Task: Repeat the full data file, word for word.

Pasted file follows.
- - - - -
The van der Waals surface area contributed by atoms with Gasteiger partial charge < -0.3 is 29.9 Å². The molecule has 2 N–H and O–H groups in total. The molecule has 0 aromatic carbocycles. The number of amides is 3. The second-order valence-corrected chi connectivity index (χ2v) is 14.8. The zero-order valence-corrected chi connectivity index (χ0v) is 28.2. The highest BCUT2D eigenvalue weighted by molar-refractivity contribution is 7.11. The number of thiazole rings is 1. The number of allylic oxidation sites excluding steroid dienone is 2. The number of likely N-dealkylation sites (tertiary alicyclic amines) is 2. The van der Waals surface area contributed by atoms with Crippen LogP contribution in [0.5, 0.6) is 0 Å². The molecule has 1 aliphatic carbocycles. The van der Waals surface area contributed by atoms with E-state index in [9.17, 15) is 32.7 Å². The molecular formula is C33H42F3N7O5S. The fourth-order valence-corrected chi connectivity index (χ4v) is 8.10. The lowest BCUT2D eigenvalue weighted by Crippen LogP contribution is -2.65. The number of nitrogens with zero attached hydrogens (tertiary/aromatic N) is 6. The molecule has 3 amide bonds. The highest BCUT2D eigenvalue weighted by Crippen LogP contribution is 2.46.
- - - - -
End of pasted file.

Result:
The van der Waals surface area contributed by atoms with Gasteiger partial charge < -0.3 is 29.9 Å². The molecule has 2 N–H and O–H groups in total. The molecule has 0 aromatic carbocycles. The number of amides is 3. The second-order valence-corrected chi connectivity index (χ2v) is 14.8. The zero-order valence-corrected chi connectivity index (χ0v) is 28.2. The highest BCUT2D eigenvalue weighted by molar-refractivity contribution is 7.11. The number of thiazole rings is 1. The number of allylic oxidation sites excluding steroid dienone is 2. The number of likely N-dealkylation sites (tertiary alicyclic amines) is 2. The van der Waals surface area contributed by atoms with Crippen LogP contribution in [0.5, 0.6) is 0 Å². The molecule has 1 aliphatic carbocycles. The van der Waals surface area contributed by atoms with E-state index in [9.17, 15) is 32.7 Å². The molecular formula is C33H42F3N7O5S. The fourth-order valence-corrected chi connectivity index (χ4v) is 8.10. The lowest BCUT2D eigenvalue weighted by Crippen LogP contribution is -2.65. The number of nitrogens with zero attached hydrogens (tertiary/aromatic N) is 6. The molecule has 3 amide bonds. The highest BCUT2D eigenvalue weighted by Crippen LogP contribution is 2.46.